Park City, assuaging worries, wouldn’t shift Treasure rights
The Park City Council at a recent meeting signaled it wants to modify a municipal program allowing certain landowners to shift development rights attached to their parcels to another location, a move meant to assuage concerns about one aspect of City Hall’s $64 million agreement to acquire the Treasure acreage in a conservation deal.
The program, known as a transfer of development rights, or TDR, includes the Treasure land as a so-called sending zone, meaning that rights attached to Treasure could be transferred to another location. Only approximately 10 percent of the Treasure development rights are included in the program. Development rights are shifted through third-party agreements with prices negotiated between the landowners.
City Hall recently indicated it could tap the program itself if the acquisition of Treasure is finalized. It was seen as an option that could possibly recoup some of the Treasure cost. There was quickly resistance, though, as some of the supporters of the effort to acquire Treasure worried that the deal would lose backers if the development rights were allowed to be shifted elsewhere rather than being eliminated. The acquisition depends on Park City voters in November approving a ballot measure expected to be set at between $50 million and $55 million to fund most of the overall sum.
The City Council at the recent meeting directed staffers to eliminate Treasure as a sending zone in the program. The alteration requires a recommendation from the Park City Planning Commission followed by an action by the City Council. Park City Attorney Mark Harrington said the process will be undertaken prior to Election Day.
The elected officials discussed the program as it relates to Treasure in recent weeks, but comments at the recent meeting were overshadowed by the City Council’s approval of a purchase and sale agreement as well as a settlement agreement regarding Treasure that evening.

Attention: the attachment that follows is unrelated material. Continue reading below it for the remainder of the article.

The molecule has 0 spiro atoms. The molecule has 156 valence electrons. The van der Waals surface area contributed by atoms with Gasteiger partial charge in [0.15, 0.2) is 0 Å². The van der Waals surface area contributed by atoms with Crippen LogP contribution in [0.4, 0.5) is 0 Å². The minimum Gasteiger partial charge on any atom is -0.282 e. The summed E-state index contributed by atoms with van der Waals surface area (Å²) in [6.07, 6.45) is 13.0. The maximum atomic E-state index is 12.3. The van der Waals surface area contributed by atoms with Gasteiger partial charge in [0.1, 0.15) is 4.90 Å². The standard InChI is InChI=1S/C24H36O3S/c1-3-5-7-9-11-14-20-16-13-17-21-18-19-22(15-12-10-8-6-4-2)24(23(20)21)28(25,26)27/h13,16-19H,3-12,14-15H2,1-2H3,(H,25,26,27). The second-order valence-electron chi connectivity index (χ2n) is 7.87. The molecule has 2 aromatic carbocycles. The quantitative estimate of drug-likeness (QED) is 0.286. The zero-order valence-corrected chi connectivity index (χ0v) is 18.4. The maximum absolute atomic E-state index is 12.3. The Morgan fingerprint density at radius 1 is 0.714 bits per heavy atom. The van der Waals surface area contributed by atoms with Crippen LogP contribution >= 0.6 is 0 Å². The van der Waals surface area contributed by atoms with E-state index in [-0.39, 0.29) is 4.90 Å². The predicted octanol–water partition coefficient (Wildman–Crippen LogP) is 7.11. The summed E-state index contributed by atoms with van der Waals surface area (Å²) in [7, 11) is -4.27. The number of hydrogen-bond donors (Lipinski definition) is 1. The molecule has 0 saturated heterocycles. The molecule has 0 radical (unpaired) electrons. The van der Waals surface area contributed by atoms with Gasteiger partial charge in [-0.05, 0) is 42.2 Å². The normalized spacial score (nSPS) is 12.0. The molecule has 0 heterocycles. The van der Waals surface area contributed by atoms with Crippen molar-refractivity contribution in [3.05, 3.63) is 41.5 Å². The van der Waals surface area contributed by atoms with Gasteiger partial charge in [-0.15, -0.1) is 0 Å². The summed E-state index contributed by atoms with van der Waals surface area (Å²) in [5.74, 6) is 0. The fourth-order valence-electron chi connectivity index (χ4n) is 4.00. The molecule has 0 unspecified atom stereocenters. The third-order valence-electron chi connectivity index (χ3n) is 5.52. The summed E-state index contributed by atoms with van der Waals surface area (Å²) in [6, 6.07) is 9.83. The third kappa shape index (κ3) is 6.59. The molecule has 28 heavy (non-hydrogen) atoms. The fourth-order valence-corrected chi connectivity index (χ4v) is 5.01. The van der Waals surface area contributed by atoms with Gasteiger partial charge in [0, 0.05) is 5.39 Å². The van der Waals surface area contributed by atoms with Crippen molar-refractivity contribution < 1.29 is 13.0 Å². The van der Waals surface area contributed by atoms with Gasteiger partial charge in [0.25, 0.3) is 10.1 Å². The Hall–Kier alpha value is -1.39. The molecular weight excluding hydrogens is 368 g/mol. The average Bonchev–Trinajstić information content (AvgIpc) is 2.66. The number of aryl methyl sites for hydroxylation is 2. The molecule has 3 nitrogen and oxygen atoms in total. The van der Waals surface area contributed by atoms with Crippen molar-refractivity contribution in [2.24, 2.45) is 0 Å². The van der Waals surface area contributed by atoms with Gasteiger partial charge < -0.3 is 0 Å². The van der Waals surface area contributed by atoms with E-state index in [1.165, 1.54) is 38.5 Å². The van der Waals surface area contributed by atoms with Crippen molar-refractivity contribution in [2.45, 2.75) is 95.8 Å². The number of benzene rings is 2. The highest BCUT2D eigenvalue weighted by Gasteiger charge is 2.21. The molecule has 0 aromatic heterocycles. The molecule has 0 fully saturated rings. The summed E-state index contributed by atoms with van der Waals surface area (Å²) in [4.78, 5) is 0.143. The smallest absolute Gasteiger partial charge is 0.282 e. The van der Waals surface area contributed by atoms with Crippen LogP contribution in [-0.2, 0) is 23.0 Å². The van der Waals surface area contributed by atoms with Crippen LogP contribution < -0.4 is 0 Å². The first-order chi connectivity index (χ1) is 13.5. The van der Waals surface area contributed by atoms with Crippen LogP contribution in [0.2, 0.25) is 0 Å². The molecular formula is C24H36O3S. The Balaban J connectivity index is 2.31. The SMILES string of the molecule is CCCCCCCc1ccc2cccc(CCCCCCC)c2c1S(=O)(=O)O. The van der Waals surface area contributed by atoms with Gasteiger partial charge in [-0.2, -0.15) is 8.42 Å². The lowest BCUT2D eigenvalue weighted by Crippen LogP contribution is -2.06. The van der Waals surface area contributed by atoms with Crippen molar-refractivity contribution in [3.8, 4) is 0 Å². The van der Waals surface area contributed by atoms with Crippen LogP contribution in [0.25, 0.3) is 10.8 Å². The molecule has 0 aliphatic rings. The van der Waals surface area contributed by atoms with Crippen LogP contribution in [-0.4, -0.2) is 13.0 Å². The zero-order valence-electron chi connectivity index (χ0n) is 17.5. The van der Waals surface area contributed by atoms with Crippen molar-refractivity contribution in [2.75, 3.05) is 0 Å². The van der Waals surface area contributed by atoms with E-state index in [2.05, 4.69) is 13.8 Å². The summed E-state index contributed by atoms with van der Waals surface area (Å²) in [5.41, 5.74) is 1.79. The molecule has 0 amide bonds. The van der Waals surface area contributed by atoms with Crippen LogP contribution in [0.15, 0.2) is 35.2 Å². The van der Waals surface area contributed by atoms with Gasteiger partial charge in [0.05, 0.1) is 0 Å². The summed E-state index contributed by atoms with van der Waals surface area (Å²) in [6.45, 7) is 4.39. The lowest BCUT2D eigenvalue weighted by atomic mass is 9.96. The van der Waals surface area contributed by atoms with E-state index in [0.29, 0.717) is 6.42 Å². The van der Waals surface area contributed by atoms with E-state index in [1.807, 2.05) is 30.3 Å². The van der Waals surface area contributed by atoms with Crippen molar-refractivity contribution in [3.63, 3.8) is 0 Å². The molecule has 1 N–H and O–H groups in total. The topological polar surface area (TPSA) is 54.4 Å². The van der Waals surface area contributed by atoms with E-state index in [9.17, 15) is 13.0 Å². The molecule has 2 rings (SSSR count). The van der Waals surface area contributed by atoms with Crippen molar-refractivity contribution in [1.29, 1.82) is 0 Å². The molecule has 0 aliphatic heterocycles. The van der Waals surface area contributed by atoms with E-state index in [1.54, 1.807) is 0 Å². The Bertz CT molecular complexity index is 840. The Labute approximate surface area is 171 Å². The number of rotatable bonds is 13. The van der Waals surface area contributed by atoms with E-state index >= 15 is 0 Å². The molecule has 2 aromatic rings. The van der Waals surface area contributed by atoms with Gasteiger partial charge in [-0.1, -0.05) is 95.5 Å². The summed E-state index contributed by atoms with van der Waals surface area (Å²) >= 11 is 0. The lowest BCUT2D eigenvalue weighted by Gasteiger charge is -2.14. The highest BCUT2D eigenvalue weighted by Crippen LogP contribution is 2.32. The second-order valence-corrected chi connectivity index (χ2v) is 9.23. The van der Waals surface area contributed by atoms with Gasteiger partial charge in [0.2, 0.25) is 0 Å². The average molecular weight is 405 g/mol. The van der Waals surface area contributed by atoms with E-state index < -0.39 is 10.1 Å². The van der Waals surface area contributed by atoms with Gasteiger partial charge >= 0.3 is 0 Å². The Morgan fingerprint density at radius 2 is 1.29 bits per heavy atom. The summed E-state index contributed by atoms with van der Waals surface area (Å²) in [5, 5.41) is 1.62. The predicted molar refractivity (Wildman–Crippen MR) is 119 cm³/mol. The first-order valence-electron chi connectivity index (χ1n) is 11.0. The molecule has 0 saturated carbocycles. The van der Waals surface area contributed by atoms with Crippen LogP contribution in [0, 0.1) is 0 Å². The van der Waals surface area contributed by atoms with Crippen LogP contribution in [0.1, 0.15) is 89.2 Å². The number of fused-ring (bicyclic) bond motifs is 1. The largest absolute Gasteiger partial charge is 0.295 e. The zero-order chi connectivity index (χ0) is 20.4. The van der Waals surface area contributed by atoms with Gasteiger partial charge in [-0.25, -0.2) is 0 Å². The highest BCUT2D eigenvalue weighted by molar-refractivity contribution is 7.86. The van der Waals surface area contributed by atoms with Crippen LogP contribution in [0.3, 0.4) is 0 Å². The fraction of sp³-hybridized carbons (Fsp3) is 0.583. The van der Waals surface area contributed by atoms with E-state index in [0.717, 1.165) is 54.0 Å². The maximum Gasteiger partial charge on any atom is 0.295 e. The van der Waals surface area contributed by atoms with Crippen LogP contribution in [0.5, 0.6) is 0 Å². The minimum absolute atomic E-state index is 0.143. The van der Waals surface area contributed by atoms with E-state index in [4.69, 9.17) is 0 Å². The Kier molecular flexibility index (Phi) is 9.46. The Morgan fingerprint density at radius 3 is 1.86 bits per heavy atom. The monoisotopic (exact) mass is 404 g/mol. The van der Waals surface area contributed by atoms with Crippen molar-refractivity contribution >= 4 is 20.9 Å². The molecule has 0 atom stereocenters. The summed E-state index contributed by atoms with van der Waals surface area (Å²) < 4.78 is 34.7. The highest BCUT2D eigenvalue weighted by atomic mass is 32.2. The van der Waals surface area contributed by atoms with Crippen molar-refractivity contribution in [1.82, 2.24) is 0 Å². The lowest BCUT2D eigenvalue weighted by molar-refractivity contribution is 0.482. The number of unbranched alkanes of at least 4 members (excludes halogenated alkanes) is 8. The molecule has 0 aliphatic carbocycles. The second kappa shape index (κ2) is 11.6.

Beerman at the meeting acknowledged City Hall could recoup costs if the development rights were to be shifted as he also expressed concern. Nann Worel, a member of the City Council, said involving the transfer of development rights in the discussions about the Treasure acquisition could be confusing. Removing the program would simplify the issue, Worel said.
There was limited public comment at the recent meeting after broader concern was expressed earlier. Ed Parigian, an Old Town resident and a support of the City Hall acquisition of Treasure, wondered whether the municipal government could shift the development rights attached to the Treasure land toward affordable housing projects in the private sector. Parigian’s comments did not spur a separate discussion about the program, though.
The City Hall agreement to acquire the Treasure acreage was reached after more than a decade of on-and-off discussions about a proposal involving upward of 1 million square feet of development on a hillside overlooking Old Town along the route of the Town Lift. Critics of the development proposal argue the project would loom over Old Town and traffic headed to and from the project would overwhelm nearby streets.
The land is under the ownership of the Treasure partnership, consisting of the Sweeney family and a firm called Park City II, LLC. The Sweeney family in the 1980s secured an overall development approval involving the Treasure land and nearby parcels.
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The Park City Police Department during the summer has made exhaust systems of motorcycles and vehicles that are loud one of the enforcement focuses. The police list nine cases between June 12 and July 3 involving motorcycle or vehicle noise.